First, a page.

October 27, 2020

So Your Black Square Didn’t Work?

Remember back in June when you put that little black square up on your social media because you wanted to publicly show that you do not tolerate racism? You and all your friends made a statement with the black square communicating that what happened to George Floyd, Ahmaud Arbery, and many other Black Americans is wrong. You could pat yourself on the back because you did your social justice and essentially said Black lives matter. Proud of you, boo.

But I have some terrible news for you. That black square you posted because you stand for social justice doesn’t move the needle.  

Sharing resources and engaging in dialogues online holds value, but unfortunately does not ultimately alter systems of oppression. Learning about how various identities suffer oppression and ways to center marginalized voices plays a role in deconstructing the messed up system surrounding us. But you must do more if you’re wanting to more than check a social justice box on social media. If checking a box without actually putting in work was all you were hoping to accomplish, then you’re in the same boat as the oppressors. 

If you are neutral in situations of injustice, you have chosen the side of the oppressor. If an elephant has its foot on the tail of a mouse, and you say that you are neutral, the mouse will not appreciate your neutrality.

Desmond Tutu

Promoting social justice and change isn’t a hashtag to get you likes. Saying “Black lives matter” isn’t a trendy phrase to get people interested in your content. If the civil rights violations people face everyday serve only as a vessel for your agenda, you aren’t promoting social justice — you’re promoting yourself. The sooner you learn that, the sooner you can pick up your gauntlet and join the fight for a better, more just future. 

We all have a role to play in bringing about change. Some of us first need to close our mouths and listen to marginalized voices. Some of us need to use our privilege to amplify marginalized voices. Some of us need to use the power or influence we hold to challenge our peers who either intentionally or unintentionally silence marginalized voices. No contribution in the fight for justice is ever too small. One conversation can be the deciding factor in how people choose to spend their time, energy, and resources. So be kind, but firm. Change must happen.

Vive la résistance – how can you be action-oriented in making change happen?

Vote

It’s a presidential election year, so voting is already on your mind. I want it to be on your mind any time you can vote for an elected official. Change starts in your neighborhood, district, city, and state. Do not dismiss voting for local positions. Heck, run for one of the positions. Just please, for the love of all that is good, vote. Ask your friends if they’re registered to vote and plan to vote. Voting gives a voice to many, so if you have the privilege of voting, do it.

Contact Your Elected Officials

So maybe you don’t want to run to be an elected official and be the change, or it’s not election time. That doesn’t mean you shouldn’t reach out to those making decisions. Elected officials work for the communities they represent (that’s you, homie). If someone came to your house and you paid them to mow your lawn and they absolutely obliterated the grass and flowerbeds, you would have some words with your lawn person. Why on earth would you not take the same approach to the people making decisions that impact your quality of life? Mad about what’s happening in Washington? Call your representative. Tell your friend to call their representative. The general public deserves to be heard, policy makers should not be making decisions that don’t benefit the general public. They are there to work for you.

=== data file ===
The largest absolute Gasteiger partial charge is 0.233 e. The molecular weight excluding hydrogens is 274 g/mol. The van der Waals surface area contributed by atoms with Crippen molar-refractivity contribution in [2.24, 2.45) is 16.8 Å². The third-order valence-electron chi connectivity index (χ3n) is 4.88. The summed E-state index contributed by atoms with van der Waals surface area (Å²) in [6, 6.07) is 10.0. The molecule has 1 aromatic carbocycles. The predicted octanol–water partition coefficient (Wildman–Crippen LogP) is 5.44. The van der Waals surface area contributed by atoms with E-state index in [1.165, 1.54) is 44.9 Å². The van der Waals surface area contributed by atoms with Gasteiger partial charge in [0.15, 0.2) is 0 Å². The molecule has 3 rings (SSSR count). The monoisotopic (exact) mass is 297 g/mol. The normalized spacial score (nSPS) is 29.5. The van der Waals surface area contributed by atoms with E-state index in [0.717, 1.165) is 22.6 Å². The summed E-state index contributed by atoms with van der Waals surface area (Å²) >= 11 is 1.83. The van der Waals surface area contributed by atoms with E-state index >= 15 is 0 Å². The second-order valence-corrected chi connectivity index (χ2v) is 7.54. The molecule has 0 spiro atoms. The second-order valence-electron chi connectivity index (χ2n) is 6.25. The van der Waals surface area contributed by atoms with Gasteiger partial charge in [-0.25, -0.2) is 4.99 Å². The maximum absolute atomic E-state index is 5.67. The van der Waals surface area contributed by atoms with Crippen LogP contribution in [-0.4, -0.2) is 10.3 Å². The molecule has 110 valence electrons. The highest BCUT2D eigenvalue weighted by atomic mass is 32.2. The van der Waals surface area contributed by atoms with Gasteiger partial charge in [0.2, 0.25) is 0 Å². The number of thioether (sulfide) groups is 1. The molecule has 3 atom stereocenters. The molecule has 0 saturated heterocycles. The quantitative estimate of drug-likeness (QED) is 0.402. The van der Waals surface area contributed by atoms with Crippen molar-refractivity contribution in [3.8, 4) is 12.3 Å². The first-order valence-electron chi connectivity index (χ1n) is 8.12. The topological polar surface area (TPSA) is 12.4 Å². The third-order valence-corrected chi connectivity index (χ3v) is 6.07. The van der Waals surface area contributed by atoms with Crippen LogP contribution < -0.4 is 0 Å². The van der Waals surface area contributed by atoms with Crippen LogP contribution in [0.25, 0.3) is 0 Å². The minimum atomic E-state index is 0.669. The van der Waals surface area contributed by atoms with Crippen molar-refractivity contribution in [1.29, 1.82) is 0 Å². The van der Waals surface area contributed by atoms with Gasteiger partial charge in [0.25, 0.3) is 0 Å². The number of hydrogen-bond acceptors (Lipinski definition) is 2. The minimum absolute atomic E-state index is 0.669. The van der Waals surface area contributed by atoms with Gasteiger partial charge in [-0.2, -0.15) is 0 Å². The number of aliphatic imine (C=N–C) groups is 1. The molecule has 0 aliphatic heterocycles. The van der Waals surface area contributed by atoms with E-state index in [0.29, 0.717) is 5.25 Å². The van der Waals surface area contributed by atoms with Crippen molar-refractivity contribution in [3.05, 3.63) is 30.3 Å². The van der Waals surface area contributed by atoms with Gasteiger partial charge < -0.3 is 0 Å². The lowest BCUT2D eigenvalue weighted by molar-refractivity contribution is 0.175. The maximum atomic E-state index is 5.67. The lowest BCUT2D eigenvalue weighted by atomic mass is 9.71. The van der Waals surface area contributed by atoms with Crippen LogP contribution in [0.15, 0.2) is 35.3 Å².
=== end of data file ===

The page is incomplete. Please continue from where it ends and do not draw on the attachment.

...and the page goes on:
Volunteer

This might seem out of place here, but seeing and engaging with people who are different from you will help with your empathy. Engage with communities other than your own. You need to understand why people feel so strongly about certain policies when you feel like they don’t impact you in any way. Also, volunteering is dope and why wouldn’t you want to help others in your community? 

Check Your Privilege

We all have privilege, some more than others. It’s easy to get into a routine where we don’t even consider some of the resources we have access to that others may not. Be self aware and check in– did you have to worry about food or a roof over your head? Did you get an education that allows you access into certain circles? Does your gender ensure people listen to what you’re saying? Do people assume the worst because of your race? 

Pay Attention to the News

I know that the news can be one big doom scroll, but now is not the time to put your head in the sand.  If there are problems you feel strongly about, you need to get the information to form an educated opinion. This should go without saying, but get your news from a credible source (i.e. NOT FACEBOOK). According to Pew Research, Americans who get most of their news from social media are less informed. Meaning, get your news from a reputable source!

Stay informed, stay woke, wear a mask, and love people ✌🏽

Chaplin
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Emily Cornell 142 Articles
Staff Writer

Emily grew up in the great state of Colorado, then decided the University of Wyoming sounded like a good time. She’s a three-time University of Wyoming Intramural Champion, which truly contributed to the rec sports office. Since graduating, she has tried to figure out how not to become an adult. To fully commit to this, she’s a part-time cheesecake maker and a semi-pro adventurer. Sometimes she shares her unpopular opinions on sports and life, if this interests you, she can be found on Twitter and Instagram like a true millennial @emilproblems.

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